In her despair Tess sprang forward and put her hand upon the hole, with the only result that she became splashed from face to skirt with the crimson drops. Then she stood helplessly looking on. Prince also stood firm and motionless as long as he could; till he suddenly sank down in a heap,

By this time the mail-cart man had joined her, and began dragging and unharnessing the hot form of Prince. But he was already dead, and, seeing that nothing more could be done immediately, the mail-cart man returned to his own animal, which was uninjured.

`You was on the wrong side,'he said.'I am bound to go on with the mail-bags, so that the best thing for you to do is to bide here with your load. I'll send somebody to help you as soon as I can. It is getting daylight, and you have nothing to fear.'

He mounted and sped on his way; while Tess stood and waited. The atmosphere turned pale, the birds shook themselves in the hedges, arose, and twittered; the lane showed all its white features, and Tess showed hers, still whiter. The huge pool of blood in front of her was already assuming the iridescence of coagulation; and when the sun rose a hundred prismatic hues were reflected from it. Prince lay alongside still and stark; his eyes half open, the hole in his chest looking scarcely large enough to have let out all that had animated him.

`'Tis all my doing - all mine!' the girl cried, gazing at the spectacle. `No excuse for me none - What will mother and father live on now? Aby, Aby!' She shook the child, who had slept soundly through the whole disaster. `We can't go on with our load - Prince is killed!'

When Abraham realized all, the furrows of fifty years were extemporized on his young face.

`Why, I danced and laughed only yesterday!' she went on to herself. `To think that I was such a fool!'

`Tis because we be on a blighted star, and not a sound one, isn't it, Tess?' murmured Abraham through his tears.

In silence they waited through an interval which seemed endless. At length a sound, and an approaching object, proved to them that the driver of the mail-cart had been as good as his word. A farmer's man from near Stourcastle came up, leading a strong cob. He was harnessed to the waggon of beehives in the place of Prince, and the load taken on towards Casterbridge.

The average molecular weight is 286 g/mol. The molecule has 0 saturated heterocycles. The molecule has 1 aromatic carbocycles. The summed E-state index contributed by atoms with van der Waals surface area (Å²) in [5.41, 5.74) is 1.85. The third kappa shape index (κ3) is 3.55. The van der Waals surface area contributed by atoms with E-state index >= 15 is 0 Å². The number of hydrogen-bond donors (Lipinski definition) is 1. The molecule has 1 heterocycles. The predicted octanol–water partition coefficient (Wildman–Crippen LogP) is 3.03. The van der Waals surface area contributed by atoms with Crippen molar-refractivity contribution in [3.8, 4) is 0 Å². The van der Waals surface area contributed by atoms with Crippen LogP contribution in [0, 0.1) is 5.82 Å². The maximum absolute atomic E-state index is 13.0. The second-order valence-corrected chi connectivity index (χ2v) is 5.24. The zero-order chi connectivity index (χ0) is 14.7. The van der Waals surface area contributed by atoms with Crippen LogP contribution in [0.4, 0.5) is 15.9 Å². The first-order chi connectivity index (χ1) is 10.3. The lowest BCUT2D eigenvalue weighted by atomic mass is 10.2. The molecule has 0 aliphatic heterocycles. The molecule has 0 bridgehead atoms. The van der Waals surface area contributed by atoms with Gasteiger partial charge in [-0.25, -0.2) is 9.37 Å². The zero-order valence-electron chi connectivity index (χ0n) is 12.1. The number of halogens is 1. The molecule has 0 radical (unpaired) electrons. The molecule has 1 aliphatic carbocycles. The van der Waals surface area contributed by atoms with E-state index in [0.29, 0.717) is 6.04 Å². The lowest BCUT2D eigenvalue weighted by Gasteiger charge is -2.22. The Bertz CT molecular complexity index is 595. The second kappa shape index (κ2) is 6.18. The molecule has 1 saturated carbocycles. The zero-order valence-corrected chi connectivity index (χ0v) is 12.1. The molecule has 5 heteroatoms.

The evening of the same day saw the empty waggon reach again the spot of the accident. Prince had lain there in the ditch since the morning; but the place of the blood-pool was still visible in the middle of the road, though scratched and scraped over by passing vehicles. All that was left of Prince was now hoisted into the waggon he had formerly hauled, and with his hoofs in the air, and his shoes shining in the setting sunlight, he retraced the eight or nine miles to Marlott.

Tess had gone back earlier. How to break the news was more than she could think. It was a relief to her tongue to find from the faces of her parents that they already knew of their loss, though this did not lessen the self-reproach which she continued to heap upon herself for her negligence.

But the very shiftlessness of the household rendered the misfortune a less terrifying one to them than it would have been to a striving family, though in the present case it meant ruin, and in the other it would only have meant inconvenience. In the Durbeyfield countenances there was nothing of the red wrath that would have burnt upon the girl from parents more ambitious for her welfare. Nobody blamed Tess as she blamed herself.

When it was discovered that the knacker and tanner would give only a very few shillings for Prince's carcase because of his decrepitude, Durbeyfield rose to the occasion.

`No,' said he stoically, `I won't sell his old body. When we d'Urbervilles was knights in the land, we didn't sell our chargers for cat's meat. Let `em keep their shillings! He've served me well in his lifetime, and I won't part from him now.'

He worked harder the next day in digging a grave for Prince in the garden than he had worked for months to grow a crop for his family. When the hole was ready, Durbeyfield and his wife tied a rope round the horse and dragged him up the path towards it, the children following in funeral train. Abraham and `Liza-Lu sobbed, Hope and Modesty discharged their griefs in loud blares which echoed from the walls; and when Prince was tumbled in they gathered round the grave. The breadwinner had been taken away from them; what would they do?

`Is he gone to heaven?' asked Abraham, between the sobs.

Then Durbeyfield began to shovel in the earth and the children cried anew. All except Tess. Her face was dry and pale, as though she regarded herself in the light of a murderess.